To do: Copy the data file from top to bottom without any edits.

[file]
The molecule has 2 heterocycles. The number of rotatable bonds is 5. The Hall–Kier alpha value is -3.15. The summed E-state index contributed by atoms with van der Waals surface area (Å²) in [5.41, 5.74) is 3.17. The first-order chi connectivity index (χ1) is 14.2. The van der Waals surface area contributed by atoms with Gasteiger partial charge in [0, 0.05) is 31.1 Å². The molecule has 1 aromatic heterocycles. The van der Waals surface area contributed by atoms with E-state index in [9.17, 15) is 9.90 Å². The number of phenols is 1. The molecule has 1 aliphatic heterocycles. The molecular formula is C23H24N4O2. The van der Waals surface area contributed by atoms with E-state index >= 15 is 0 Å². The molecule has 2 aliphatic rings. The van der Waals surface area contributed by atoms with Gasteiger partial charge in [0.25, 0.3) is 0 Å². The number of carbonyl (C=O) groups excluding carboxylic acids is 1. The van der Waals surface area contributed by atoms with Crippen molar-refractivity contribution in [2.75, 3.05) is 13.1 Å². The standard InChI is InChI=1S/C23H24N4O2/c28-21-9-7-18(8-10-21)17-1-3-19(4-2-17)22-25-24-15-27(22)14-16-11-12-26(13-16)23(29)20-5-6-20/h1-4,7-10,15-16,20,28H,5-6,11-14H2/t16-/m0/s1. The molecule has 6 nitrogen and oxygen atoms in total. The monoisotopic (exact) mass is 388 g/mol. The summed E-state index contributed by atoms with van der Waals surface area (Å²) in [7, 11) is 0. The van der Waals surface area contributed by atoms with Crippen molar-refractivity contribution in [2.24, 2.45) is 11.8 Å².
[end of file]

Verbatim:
The molecule has 2 heterocycles. The number of rotatable bonds is 5. The Hall–Kier alpha value is -3.15. The summed E-state index contributed by atoms with van der Waals surface area (Å²) in [5.41, 5.74) is 3.17. The first-order chi connectivity index (χ1) is 14.2. The van der Waals surface area contributed by atoms with Gasteiger partial charge in [0, 0.05) is 31.1 Å². The molecule has 1 aromatic heterocycles. The van der Waals surface area contributed by atoms with E-state index in [9.17, 15) is 9.90 Å². The number of phenols is 1. The molecule has 1 aliphatic heterocycles. The molecular formula is C23H24N4O2. The van der Waals surface area contributed by atoms with E-state index >= 15 is 0 Å². The molecule has 2 aliphatic rings. The van der Waals surface area contributed by atoms with Gasteiger partial charge in [0.25, 0.3) is 0 Å². The number of carbonyl (C=O) groups excluding carboxylic acids is 1. The van der Waals surface area contributed by atoms with Crippen molar-refractivity contribution in [2.75, 3.05) is 13.1 Å². The standard InChI is InChI=1S/C23H24N4O2/c28-21-9-7-18(8-10-21)17-1-3-19(4-2-17)22-25-24-15-27(22)14-16-11-12-26(13-16)23(29)20-5-6-20/h1-4,7-10,15-16,20,28H,5-6,11-14H2/t16-/m0/s1. The molecule has 6 nitrogen and oxygen atoms in total. The monoisotopic (exact) mass is 388 g/mol. The summed E-state index contributed by atoms with van der Waals surface area (Å²) in [7, 11) is 0. The van der Waals surface area contributed by atoms with Crippen molar-refractivity contribution in [2.24, 2.45) is 11.8 Å².